Date of this Version
Range Beef Cow Symposium XXIII, December 3-5, 2013, Rushmore Plaza Civic Center, Rapid City, SD.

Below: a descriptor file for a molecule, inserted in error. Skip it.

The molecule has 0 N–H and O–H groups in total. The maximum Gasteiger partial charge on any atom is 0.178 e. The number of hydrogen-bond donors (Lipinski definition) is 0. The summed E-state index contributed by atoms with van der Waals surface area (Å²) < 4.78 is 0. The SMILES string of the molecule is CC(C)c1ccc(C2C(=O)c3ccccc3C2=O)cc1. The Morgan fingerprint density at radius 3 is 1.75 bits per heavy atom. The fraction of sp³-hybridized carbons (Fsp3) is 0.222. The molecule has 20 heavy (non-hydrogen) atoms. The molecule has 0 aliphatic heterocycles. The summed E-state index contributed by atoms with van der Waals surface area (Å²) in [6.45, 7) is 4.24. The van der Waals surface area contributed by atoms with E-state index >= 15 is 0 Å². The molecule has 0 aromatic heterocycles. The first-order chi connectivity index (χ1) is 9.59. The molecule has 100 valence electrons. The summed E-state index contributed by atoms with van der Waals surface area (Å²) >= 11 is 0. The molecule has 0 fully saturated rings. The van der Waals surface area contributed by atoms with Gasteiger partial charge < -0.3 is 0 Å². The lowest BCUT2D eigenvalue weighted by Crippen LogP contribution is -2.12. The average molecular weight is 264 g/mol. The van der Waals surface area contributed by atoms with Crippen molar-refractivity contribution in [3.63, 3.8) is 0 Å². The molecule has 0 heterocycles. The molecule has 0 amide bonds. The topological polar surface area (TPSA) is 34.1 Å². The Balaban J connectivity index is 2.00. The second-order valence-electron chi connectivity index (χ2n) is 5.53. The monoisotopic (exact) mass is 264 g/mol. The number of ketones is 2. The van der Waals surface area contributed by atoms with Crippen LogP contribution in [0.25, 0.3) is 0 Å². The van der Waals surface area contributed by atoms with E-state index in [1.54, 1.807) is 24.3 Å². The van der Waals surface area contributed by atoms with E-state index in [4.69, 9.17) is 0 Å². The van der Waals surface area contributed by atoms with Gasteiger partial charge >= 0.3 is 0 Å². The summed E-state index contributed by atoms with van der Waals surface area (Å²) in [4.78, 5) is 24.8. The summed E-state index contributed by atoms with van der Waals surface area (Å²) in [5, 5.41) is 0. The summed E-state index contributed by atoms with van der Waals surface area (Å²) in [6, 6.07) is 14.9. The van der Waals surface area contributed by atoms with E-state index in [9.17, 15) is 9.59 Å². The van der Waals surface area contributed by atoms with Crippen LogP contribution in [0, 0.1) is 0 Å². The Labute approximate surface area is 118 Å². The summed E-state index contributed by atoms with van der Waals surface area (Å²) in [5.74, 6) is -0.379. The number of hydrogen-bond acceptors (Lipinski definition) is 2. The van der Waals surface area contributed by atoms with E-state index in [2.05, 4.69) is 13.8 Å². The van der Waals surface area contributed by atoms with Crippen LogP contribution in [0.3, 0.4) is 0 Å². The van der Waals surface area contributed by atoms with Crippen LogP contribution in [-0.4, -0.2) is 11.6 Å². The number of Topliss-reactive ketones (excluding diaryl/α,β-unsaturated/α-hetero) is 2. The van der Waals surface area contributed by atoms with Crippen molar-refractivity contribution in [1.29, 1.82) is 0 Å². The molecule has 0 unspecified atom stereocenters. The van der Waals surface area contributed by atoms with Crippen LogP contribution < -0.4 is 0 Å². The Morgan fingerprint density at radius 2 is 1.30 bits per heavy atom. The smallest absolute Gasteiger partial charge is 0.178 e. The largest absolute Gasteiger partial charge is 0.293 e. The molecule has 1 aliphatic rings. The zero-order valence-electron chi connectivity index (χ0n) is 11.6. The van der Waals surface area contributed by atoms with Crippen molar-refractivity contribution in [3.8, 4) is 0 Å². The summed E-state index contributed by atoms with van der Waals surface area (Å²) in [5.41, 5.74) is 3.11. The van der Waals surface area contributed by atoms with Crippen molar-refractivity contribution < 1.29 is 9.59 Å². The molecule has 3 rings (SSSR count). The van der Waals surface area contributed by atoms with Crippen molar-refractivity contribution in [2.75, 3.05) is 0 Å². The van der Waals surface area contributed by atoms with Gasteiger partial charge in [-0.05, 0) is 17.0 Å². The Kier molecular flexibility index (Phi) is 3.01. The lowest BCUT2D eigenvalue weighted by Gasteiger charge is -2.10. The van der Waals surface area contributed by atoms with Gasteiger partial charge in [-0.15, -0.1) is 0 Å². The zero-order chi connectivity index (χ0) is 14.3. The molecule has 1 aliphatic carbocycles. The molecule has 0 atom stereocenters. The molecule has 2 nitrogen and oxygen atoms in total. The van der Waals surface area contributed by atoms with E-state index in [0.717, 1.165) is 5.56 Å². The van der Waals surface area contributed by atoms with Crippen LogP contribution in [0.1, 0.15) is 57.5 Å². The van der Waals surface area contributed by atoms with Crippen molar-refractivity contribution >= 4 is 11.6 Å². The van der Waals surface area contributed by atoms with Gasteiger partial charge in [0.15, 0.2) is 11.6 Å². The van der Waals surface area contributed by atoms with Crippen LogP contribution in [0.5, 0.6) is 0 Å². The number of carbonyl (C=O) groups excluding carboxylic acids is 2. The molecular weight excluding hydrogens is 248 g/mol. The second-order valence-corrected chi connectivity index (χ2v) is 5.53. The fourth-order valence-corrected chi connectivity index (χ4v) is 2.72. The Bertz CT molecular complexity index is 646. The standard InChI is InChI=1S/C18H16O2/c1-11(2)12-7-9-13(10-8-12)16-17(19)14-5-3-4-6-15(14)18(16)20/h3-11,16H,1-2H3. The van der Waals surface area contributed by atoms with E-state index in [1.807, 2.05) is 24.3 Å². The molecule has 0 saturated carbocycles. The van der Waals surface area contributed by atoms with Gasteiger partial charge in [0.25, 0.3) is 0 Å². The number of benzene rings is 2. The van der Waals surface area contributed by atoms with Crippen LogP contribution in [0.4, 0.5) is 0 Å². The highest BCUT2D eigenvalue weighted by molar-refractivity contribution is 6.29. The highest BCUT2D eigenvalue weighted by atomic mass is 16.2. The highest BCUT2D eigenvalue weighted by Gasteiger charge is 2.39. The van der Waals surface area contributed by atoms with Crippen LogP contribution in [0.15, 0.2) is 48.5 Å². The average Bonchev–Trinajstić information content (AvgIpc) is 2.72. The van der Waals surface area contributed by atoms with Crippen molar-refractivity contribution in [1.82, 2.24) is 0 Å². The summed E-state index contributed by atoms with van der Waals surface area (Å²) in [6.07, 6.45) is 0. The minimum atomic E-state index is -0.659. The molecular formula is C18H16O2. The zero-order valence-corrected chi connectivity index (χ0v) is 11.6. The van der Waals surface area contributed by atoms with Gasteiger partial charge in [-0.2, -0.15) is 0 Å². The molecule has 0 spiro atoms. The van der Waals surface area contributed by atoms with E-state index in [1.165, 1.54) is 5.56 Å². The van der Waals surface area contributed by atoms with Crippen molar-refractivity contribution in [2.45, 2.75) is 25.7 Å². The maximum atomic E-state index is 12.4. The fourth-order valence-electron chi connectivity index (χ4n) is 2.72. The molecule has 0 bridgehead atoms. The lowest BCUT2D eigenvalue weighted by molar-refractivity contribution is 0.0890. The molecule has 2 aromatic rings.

Research has suggested that maternal under-nutrition may cause the development of a thrifty phenotype in the offspring, potentially resulting in greater adiposity and reduced muscle mass. These potential alterations in fat and muscle development could have lasting impacts on offspring growth, carcass characteristics, and meat quality. Thus, the objective of this research was to determine the influence of maternal energy status during mid-gestation on offspring carcass characteristics and meat quality. Results reveal that maternal energy status during mid-gestation may play an important role in the development of carcass characteristics of offspring. Reduced maternal energy status appears to have the potential to improve carcass cutability and, more importantly, improve the amount of intramuscular fat (marbling) relative to subcutaneous fat (backfat) in carcasses of the resulting offspring. Thus, maternal nutrition during mid-gestation could be a critical management period to maximize both offspring quality and cutability. Still, more research is necessary to evaluate how maternal energy status may impact other production aspects in beef cattle.